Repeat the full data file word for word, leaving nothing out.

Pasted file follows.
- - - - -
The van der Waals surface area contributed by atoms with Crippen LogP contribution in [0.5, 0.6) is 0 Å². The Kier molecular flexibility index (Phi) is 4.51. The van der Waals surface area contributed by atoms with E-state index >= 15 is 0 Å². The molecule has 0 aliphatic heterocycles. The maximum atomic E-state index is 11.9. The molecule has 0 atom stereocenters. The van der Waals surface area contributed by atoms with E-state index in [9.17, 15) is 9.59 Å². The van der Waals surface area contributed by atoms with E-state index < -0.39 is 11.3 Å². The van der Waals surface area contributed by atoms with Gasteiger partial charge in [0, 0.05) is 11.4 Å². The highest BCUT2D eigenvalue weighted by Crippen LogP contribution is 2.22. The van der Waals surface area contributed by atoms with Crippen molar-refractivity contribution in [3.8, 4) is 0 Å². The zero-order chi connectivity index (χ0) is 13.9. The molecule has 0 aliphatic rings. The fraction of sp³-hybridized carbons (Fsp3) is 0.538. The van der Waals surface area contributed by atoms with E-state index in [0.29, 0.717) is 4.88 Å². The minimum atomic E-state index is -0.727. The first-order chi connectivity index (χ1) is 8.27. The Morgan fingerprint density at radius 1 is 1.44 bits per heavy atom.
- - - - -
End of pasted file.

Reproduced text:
The van der Waals surface area contributed by atoms with Crippen LogP contribution in [0.5, 0.6) is 0 Å². The Kier molecular flexibility index (Phi) is 4.51. The van der Waals surface area contributed by atoms with E-state index >= 15 is 0 Å². The molecule has 0 aliphatic heterocycles. The maximum atomic E-state index is 11.9. The molecule has 0 atom stereocenters. The van der Waals surface area contributed by atoms with E-state index in [9.17, 15) is 9.59 Å². The van der Waals surface area contributed by atoms with E-state index < -0.39 is 11.3 Å². The van der Waals surface area contributed by atoms with Gasteiger partial charge in [0, 0.05) is 11.4 Å². The highest BCUT2D eigenvalue weighted by Crippen LogP contribution is 2.22. The van der Waals surface area contributed by atoms with Crippen molar-refractivity contribution in [3.8, 4) is 0 Å². The zero-order chi connectivity index (χ0) is 13.9. The molecule has 0 aliphatic rings. The fraction of sp³-hybridized carbons (Fsp3) is 0.538. The van der Waals surface area contributed by atoms with E-state index in [0.29, 0.717) is 4.88 Å². The minimum atomic E-state index is -0.727. The first-order chi connectivity index (χ1) is 8.27. The Morgan fingerprint density at radius 1 is 1.44 bits per heavy atom.